I was going to start saying the amount of Elmore Leonard adaptations had dwindled, peaking after soon Get Shorty, Out of Sight and Jackie Brown. However, it appears Leonard adaptations are a mainstay, whether theatrically or–mostly–on television. Gold Coast actually might not even have come from that period (except David Caruso’s hero is in the Out of Sight mold), given director Peter Weller’s experience with Leonard (starring in an adaptation scripted by Leonard) on Cat Chaser. But whatever. More interestingly–and more depressingly–Gold Coast was supposed to kick off Weller’s career as a director, but then he dropped out of his first theatrical (Incognito). It’s too bad, because even though there a few broken moments in the film, Weller does a good job. The worst broken moment is a car shot, on the hood, Caruso driving, the moving landscape visible, through the driver-side window, behind him. The camera’s tilted and it’s clear what kind of shot it’s supposed to be and it doesn’t work because it’s not a Cars music video. It actually reminds me a lot of Sin City or something along those lines. Or a Cars music video. Otherwise, besides a handful of bad cuts, Weller does well. His handling is scary when it needs to be and delicate and tender and sad when it needs to be.
Caruso doesn’t hurt. Gold Coast features his best leading man work, even if the script occasionally fails him. Caruso’s the lead in Gold Coast in a movie star kind of way–much like Clooney in Out of Sight or Travolta in Get Shorty, which is what makes Gold Coast feel like a Leonard adaptation as opposed to a mean-spirited Carl Hiaasen–and the script does everything it can to sabotage the film as an excellent character study. Caruso and Weller seem to work very well together–the best directed scenes are either the ones with Caruso or with scene-chewing villain Jeff Kober–and the potential for the film really comes out, in the second half, when Caruso’s free of Marg Helgenberger’s clutches. Caruso’s fine in the scenes with Helgenberger, she’s exceptionally bad. She’s exceptionally bad throughout and the only thing keeping her from ruining the film is the other actors.
I can’t forget Kober, but I need to get the script out of the way. The film ought to be about a man who helps a woman who is in trouble, but Gold Coast gets so wrapped up in all the details about the woman’s trouble–wasting time going over it and over it–it loses the basic idea. It’s almost as much about Helgenberger’s maid as it is anyone else. And these characters aren’t quirkily amusing, they’re defined by the harm Kober’s villain threatens to do to them. It’s a mess. A solid Scott Frank rewrite and a real female lead would have turned Cold Coast into something fantastic.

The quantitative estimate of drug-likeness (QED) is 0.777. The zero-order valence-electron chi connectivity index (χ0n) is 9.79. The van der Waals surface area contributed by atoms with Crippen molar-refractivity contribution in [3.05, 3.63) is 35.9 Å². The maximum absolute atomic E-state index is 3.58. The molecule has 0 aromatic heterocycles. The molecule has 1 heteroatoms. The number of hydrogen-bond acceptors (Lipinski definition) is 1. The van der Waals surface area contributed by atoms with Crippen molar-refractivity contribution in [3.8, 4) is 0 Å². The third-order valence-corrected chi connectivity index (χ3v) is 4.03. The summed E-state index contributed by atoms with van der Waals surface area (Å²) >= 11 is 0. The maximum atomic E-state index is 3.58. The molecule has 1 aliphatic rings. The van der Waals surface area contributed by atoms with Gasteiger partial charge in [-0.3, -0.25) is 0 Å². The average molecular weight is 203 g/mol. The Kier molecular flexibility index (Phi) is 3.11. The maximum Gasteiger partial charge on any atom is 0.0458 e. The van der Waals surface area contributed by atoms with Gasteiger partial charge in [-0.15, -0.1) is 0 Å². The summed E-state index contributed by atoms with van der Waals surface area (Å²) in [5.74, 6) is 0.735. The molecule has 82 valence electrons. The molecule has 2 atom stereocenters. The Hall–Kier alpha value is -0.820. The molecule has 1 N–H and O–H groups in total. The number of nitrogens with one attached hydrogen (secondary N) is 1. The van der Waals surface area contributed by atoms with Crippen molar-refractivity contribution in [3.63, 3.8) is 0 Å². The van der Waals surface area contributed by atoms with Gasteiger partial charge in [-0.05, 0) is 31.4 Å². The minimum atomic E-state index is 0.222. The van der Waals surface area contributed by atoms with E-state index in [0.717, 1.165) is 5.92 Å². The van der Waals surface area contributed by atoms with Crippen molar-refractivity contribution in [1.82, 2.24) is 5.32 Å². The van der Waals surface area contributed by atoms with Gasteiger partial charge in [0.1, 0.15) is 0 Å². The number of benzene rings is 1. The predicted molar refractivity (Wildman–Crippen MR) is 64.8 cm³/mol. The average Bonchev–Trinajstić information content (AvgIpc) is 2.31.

Kober’s crazy villain is, strangely, just the kind of role Weller probably would have broken out with if he’d ever done one. Caruso’s got to be reserved, because if he tried to make any noise, Koger would just drown him out. Fantastic villain.
Rafael Báez and Wanda De Jesus are both very good as well. The scenes they’re in with Caruso are excellent, indicative of a much better film. (The less said about Richard Bradford’s embarrassing cameo the better).
So, in conclusion, get rid of Helgenberger and fix the script and Gold Coast might have been something. As it stands, it’s a fine show of Weller’s promise as a director and it’s a great Caruso performance.
Directed by Peter Weller; screenplay by Harley Peyton, based on the novel by Elmore Leonard; director of photography, Jacek Laskus; edited by Dean Goodhill; music by Peter Harris; production designer, Maria Rebman Caso; produced by Richard Maynard, Jana Sue Mernel and Weller; aired by Showtime.
Starring David Caruso (Maguire), Marg Helgenberger (Karen DiCilia), Jeff Kober (Roland Crowe), Barry Primus (Ed Grossi), Wanda De Jesus (Vivian), Richard Bradford (Frank DiCilia), Rafael Báez (Jesus) and Melissa Hickey (Martha).